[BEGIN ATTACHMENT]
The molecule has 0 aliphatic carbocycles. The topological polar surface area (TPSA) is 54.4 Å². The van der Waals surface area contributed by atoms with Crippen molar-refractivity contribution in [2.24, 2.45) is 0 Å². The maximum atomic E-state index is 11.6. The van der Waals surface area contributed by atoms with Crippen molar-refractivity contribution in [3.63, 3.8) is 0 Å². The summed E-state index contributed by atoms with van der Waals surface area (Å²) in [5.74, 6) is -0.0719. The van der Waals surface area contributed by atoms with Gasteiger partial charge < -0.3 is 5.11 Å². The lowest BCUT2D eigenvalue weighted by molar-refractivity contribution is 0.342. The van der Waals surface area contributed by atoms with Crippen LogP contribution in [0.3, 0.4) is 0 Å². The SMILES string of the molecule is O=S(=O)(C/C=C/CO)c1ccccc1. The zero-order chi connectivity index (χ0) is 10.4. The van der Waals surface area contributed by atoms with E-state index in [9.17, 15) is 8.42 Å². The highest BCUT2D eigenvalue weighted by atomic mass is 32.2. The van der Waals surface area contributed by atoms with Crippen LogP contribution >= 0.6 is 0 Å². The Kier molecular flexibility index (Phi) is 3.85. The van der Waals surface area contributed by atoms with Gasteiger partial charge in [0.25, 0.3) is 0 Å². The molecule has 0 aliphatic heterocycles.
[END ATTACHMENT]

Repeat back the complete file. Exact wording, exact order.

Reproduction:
The molecule has 0 aliphatic carbocycles. The topological polar surface area (TPSA) is 54.4 Å². The van der Waals surface area contributed by atoms with Crippen molar-refractivity contribution in [2.24, 2.45) is 0 Å². The maximum atomic E-state index is 11.6. The van der Waals surface area contributed by atoms with Crippen molar-refractivity contribution in [3.63, 3.8) is 0 Å². The summed E-state index contributed by atoms with van der Waals surface area (Å²) in [5.74, 6) is -0.0719. The van der Waals surface area contributed by atoms with Gasteiger partial charge < -0.3 is 5.11 Å². The lowest BCUT2D eigenvalue weighted by molar-refractivity contribution is 0.342. The van der Waals surface area contributed by atoms with Crippen LogP contribution in [0.3, 0.4) is 0 Å². The SMILES string of the molecule is O=S(=O)(C/C=C/CO)c1ccccc1. The zero-order chi connectivity index (χ0) is 10.4. The van der Waals surface area contributed by atoms with E-state index in [9.17, 15) is 8.42 Å². The highest BCUT2D eigenvalue weighted by atomic mass is 32.2. The van der Waals surface area contributed by atoms with Crippen LogP contribution >= 0.6 is 0 Å². The Kier molecular flexibility index (Phi) is 3.85. The van der Waals surface area contributed by atoms with Gasteiger partial charge in [0.25, 0.3) is 0 Å². The molecule has 0 aliphatic heterocycles.